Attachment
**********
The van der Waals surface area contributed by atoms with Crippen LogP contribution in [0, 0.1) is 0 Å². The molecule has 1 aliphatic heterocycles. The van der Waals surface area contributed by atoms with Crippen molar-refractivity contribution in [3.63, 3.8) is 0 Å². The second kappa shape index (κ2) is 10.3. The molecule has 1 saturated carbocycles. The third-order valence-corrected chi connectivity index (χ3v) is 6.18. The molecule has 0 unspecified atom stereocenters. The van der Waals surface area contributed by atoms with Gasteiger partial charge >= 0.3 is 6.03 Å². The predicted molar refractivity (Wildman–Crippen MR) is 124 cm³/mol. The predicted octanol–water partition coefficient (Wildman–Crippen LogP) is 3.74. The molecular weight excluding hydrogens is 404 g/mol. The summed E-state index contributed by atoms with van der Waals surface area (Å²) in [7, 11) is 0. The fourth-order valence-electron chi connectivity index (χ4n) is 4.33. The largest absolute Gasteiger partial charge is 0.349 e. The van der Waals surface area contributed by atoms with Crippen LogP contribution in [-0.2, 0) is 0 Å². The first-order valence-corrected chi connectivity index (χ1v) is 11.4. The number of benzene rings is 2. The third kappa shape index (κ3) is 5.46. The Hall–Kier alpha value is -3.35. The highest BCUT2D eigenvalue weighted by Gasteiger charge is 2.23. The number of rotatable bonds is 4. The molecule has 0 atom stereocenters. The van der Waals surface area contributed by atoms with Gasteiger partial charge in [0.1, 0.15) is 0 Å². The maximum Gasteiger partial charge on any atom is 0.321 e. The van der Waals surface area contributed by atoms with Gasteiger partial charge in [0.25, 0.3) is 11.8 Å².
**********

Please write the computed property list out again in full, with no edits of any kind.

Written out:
The van der Waals surface area contributed by atoms with Crippen LogP contribution in [0, 0.1) is 0 Å². The molecule has 1 aliphatic heterocycles. The van der Waals surface area contributed by atoms with Crippen molar-refractivity contribution in [3.63, 3.8) is 0 Å². The second kappa shape index (κ2) is 10.3. The molecule has 1 saturated carbocycles. The third-order valence-corrected chi connectivity index (χ3v) is 6.18. The molecule has 0 unspecified atom stereocenters. The van der Waals surface area contributed by atoms with Gasteiger partial charge >= 0.3 is 6.03 Å². The predicted molar refractivity (Wildman–Crippen MR) is 124 cm³/mol. The predicted octanol–water partition coefficient (Wildman–Crippen LogP) is 3.74. The molecular weight excluding hydrogens is 404 g/mol. The summed E-state index contributed by atoms with van der Waals surface area (Å²) in [7, 11) is 0. The fourth-order valence-electron chi connectivity index (χ4n) is 4.33. The largest absolute Gasteiger partial charge is 0.349 e. The van der Waals surface area contributed by atoms with Crippen LogP contribution in [-0.2, 0) is 0 Å². The first-order valence-corrected chi connectivity index (χ1v) is 11.4. The number of benzene rings is 2. The third kappa shape index (κ3) is 5.46. The Hall–Kier alpha value is -3.35. The highest BCUT2D eigenvalue weighted by Gasteiger charge is 2.23. The number of rotatable bonds is 4. The molecule has 0 atom stereocenters. The van der Waals surface area contributed by atoms with Gasteiger partial charge in [0.1, 0.15) is 0 Å². The maximum Gasteiger partial charge on any atom is 0.321 e. The van der Waals surface area contributed by atoms with Gasteiger partial charge in [0.25, 0.3) is 11.8 Å².